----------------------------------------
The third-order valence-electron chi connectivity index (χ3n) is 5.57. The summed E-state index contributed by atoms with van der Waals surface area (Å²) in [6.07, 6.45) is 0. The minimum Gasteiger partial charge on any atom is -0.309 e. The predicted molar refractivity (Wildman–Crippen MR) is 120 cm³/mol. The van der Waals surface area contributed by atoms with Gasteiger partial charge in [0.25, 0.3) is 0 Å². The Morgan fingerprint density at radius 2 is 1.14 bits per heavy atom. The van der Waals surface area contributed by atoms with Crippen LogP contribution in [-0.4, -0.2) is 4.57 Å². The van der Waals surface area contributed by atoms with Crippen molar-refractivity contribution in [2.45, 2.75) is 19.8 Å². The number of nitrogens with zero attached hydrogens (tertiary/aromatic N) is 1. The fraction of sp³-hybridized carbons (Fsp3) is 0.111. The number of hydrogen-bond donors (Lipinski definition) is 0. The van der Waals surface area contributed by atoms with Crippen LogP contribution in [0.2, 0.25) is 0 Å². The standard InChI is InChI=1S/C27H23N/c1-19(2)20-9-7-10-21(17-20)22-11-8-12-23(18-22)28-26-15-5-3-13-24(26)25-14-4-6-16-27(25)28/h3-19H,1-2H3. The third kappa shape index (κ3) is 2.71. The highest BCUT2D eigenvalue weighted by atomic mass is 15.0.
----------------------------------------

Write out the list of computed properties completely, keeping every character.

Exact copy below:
The third-order valence-electron chi connectivity index (χ3n) is 5.57. The summed E-state index contributed by atoms with van der Waals surface area (Å²) in [6.07, 6.45) is 0. The minimum Gasteiger partial charge on any atom is -0.309 e. The predicted molar refractivity (Wildman–Crippen MR) is 120 cm³/mol. The van der Waals surface area contributed by atoms with Gasteiger partial charge in [0.25, 0.3) is 0 Å². The Morgan fingerprint density at radius 2 is 1.14 bits per heavy atom. The van der Waals surface area contributed by atoms with Crippen LogP contribution in [-0.4, -0.2) is 4.57 Å². The van der Waals surface area contributed by atoms with Crippen molar-refractivity contribution in [2.45, 2.75) is 19.8 Å². The number of nitrogens with zero attached hydrogens (tertiary/aromatic N) is 1. The fraction of sp³-hybridized carbons (Fsp3) is 0.111. The number of hydrogen-bond donors (Lipinski definition) is 0. The van der Waals surface area contributed by atoms with Crippen LogP contribution in [0.2, 0.25) is 0 Å². The standard InChI is InChI=1S/C27H23N/c1-19(2)20-9-7-10-21(17-20)22-11-8-12-23(18-22)28-26-15-5-3-13-24(26)25-14-4-6-16-27(25)28/h3-19H,1-2H3. The third kappa shape index (κ3) is 2.71. The highest BCUT2D eigenvalue weighted by atomic mass is 15.0.